First Look: QuarkXPress 8
Quark used to be the last word in desktop print publishing, but Mac OS X support gave Adobe’s InDesign a competitive advantage at a crucial time. With QuarkXPress 8, Quark is attempting to gain back market share it has lost to Adobe, with an acknowledgement of just who its key markets are. It’s also reaching out to new customers, by offering new tools and language support that will be of interest to interactive designers, typographers and print professionals alike.
Simplification and suitability are the key messages in version 8. “We looked across the board at how page designers were creating their layouts in various applications,” says Dan Logan, QuarkXPress Product Manager. “We found they were being frustrated by the number of tools required to do even basic tasks like placing and fitting their images. Our approach was to make the tools better fit the tasks.”
Quark’s research also involves being aware of the creative workflow most designers follow, with the refreshing addition of native Illustrator and Photoshop file support. There are improvements to existing tools and while the main keyboard shortcuts are still in place, the new version introduces intelligent tools that adjust to user demands for placing and manipulating content. So does this spell a new life for the venerable DTP tool?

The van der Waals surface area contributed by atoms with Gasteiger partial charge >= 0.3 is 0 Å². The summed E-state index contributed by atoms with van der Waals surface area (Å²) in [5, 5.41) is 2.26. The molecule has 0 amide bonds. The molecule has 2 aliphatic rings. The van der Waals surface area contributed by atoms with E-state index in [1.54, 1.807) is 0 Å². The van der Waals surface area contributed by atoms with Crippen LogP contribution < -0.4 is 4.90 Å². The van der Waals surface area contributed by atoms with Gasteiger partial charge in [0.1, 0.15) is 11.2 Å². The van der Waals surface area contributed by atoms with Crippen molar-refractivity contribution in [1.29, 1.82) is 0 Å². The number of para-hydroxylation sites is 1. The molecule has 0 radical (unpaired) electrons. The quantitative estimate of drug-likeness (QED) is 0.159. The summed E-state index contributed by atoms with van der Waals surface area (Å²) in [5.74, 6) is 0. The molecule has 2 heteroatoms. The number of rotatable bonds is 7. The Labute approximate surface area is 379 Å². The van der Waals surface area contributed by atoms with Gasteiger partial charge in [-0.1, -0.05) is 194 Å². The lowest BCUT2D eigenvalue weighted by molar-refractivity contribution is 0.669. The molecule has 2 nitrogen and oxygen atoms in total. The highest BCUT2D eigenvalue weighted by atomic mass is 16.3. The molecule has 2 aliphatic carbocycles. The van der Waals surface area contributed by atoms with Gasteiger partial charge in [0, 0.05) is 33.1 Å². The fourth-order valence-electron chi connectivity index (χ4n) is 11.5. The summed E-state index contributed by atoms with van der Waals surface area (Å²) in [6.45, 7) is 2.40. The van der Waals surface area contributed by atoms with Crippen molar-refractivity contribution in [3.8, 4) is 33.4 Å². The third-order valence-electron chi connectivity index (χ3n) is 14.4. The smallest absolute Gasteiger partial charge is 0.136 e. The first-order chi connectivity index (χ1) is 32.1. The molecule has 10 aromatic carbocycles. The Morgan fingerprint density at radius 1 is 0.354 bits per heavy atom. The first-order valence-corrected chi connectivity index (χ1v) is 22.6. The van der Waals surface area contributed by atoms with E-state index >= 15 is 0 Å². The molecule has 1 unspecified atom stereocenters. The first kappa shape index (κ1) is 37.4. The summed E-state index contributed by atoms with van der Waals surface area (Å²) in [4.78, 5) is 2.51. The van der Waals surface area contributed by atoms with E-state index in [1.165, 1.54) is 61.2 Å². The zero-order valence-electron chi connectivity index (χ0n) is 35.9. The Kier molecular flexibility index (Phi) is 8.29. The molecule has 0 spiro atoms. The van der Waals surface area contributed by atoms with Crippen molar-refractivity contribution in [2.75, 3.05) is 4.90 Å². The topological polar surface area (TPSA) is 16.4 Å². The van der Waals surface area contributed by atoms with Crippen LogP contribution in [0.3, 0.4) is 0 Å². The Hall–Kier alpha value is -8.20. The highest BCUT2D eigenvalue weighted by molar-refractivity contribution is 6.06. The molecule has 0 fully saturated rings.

QuarkXpress 8 has been designed to follow an intuitive workflow. You use the Item Tool when it’s time to set up a page, the Bézier Point Pen Tool when you need to draw and when you want to work with content, double-clicking on an image or text will bring up the new Text Content or Picture Content Tool respectively.
The Picture Content Tool is one of the standout new features in version 8, bringing the ability to grab, rotate and scale images without typing in numbers or switching from tool to tool. It enables direct picture rotation and scaling along with previewing and cropping.
The picture box itself has been redesigned, offering a semi-opaque overlay and handles so that you can interact directly with the content and place it on the page with greater precision. Modifier keys are also supported, such as using the Option key to duplicate when dragging or constraining the interactive rotation by holding down Shift. The existing Item Tool and new Text Content Tool both exhibit similar smart behavior, which Quark says will lead to less switching between tools, even for rotation or dealing with multiple items. For example, when you want to resize multiple objects you can just select them and do so—there’s no need for a separate ‘group’ command.